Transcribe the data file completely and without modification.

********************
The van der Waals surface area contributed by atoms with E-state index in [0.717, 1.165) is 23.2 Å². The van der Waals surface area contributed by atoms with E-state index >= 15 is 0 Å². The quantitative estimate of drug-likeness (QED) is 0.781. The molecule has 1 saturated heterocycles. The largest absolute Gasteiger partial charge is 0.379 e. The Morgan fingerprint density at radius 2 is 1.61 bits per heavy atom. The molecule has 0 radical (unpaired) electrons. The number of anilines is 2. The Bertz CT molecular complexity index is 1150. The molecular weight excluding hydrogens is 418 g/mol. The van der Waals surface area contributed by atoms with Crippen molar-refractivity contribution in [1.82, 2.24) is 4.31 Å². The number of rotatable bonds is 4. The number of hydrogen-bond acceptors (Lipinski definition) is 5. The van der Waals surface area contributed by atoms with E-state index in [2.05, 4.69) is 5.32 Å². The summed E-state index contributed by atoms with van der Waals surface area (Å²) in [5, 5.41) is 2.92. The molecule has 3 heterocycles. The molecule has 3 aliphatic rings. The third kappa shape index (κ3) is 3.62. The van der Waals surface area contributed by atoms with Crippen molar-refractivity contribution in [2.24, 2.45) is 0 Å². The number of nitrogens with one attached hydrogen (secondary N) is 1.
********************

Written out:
The van der Waals surface area contributed by atoms with E-state index in [0.717, 1.165) is 23.2 Å². The van der Waals surface area contributed by atoms with E-state index >= 15 is 0 Å². The quantitative estimate of drug-likeness (QED) is 0.781. The molecule has 1 saturated heterocycles. The largest absolute Gasteiger partial charge is 0.379 e. The Morgan fingerprint density at radius 2 is 1.61 bits per heavy atom. The molecule has 0 radical (unpaired) electrons. The number of anilines is 2. The Bertz CT molecular complexity index is 1150. The molecular weight excluding hydrogens is 418 g/mol. The van der Waals surface area contributed by atoms with Crippen molar-refractivity contribution in [1.82, 2.24) is 4.31 Å². The number of rotatable bonds is 4. The number of hydrogen-bond acceptors (Lipinski definition) is 5. The van der Waals surface area contributed by atoms with E-state index in [2.05, 4.69) is 5.32 Å². The summed E-state index contributed by atoms with van der Waals surface area (Å²) in [5, 5.41) is 2.92. The molecule has 3 heterocycles. The molecule has 3 aliphatic rings. The third kappa shape index (κ3) is 3.62. The van der Waals surface area contributed by atoms with Crippen molar-refractivity contribution in [2.24, 2.45) is 0 Å². The number of nitrogens with one attached hydrogen (secondary N) is 1.